Macular degeneration (AMD) is the leading cause of blindness in the UK.
The macula is an area at the back of your eye that you use for seeing fine details such as reading a book. Macular degeneration (MD) covers a number of conditions which affect the macular. The conditions affect your ability to do certain tasks such as reading and watching television, but do not affect your ability to walk around as your side vision is not affected.
One of the most common symptoms of MD is noticing that straight lines appear wavy or there are patches missing from your vision. You may not notice this if it happens in one eye as your other eye will compensate, so it is important to regularly check your vision in each eye separately. You can do this by looking with each eye separately at the straight lines on a door frame or Venetian blind. If you notice the lines are distorted or there are missing patches, you should see your optometrist straight away.
The most common forms of MD happen more as you get older and are known as age-related MD (AMD). Around one in 10 people aged 65 or older show some signs of MD caused by a genetic condition but this is less common than AMD.
AMD can be ‘wet’ or ‘dry’:
Dry MD is much more common than wet MD and is when yellow deposits, known as drusen, build up behind the macular. This may, in time, affect your vision, though this normally happens slowly. No treatment has yet been developed for dry MD.
Wet MD happens when abnormal blood vessels begin to grow behind the macula and leak fluid. This pushes the macula away from its blood supply at the back of the eye and causes a rapid loss of vision. It is usually associated with you noticing distorted vision (straight lines become wavy, or you have a blank spot in the centre of your vision). You can check this yourself by looking at straight lines such as door and window frames or venetian blinds. Or, you can look at a grid of squares printed on paper, called an Amsler chart. Your optometrist will be able to advise you on this. It is important to do this with each eye separately and while wearing your glasses, if you need them.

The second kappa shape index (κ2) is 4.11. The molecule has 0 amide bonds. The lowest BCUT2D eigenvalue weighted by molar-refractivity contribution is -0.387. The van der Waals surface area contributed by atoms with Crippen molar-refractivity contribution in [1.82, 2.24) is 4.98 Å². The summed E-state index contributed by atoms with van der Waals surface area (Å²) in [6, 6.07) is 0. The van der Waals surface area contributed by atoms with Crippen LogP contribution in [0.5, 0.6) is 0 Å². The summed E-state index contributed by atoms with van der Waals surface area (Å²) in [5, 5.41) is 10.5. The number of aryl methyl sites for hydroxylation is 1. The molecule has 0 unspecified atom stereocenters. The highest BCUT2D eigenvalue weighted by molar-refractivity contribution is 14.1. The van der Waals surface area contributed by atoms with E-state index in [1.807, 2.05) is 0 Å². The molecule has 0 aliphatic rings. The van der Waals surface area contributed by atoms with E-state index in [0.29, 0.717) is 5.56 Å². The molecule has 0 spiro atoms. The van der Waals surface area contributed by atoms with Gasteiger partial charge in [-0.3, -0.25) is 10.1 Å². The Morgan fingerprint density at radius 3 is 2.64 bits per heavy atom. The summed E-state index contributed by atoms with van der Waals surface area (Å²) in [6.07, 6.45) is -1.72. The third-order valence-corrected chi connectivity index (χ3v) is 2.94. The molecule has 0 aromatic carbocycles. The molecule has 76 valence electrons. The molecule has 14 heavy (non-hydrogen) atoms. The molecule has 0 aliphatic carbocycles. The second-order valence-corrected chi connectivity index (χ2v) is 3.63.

If you notice these symptoms, you need to see your optometrist straight away.
You can get more information about age-related macular degeneration at the following links:
- Royal College of Ophthalmologists
- Royal National Institute of Blind People
- AMD Alliance International
- The Macular Society
The video below should be viewed in conjunction with the text beneath it and preferably watched while your optometrist discusses it with you.
- Light is focussed on the retina at the back of the eye.
- The macula is a small area in the centre of the retina
- … that we use to read and see fine detail.
- The macula consists of several layers of tiny cells.
- As we get older, these cells can fail to function properly
- … leading to a build up of deposits and a loss of cells.
- This can lead to distortion
- … and over time, it can become difficult to read and see fine detail.
- The condition usually progresses quite slowly
- … and various aids are available to help you to see smaller print.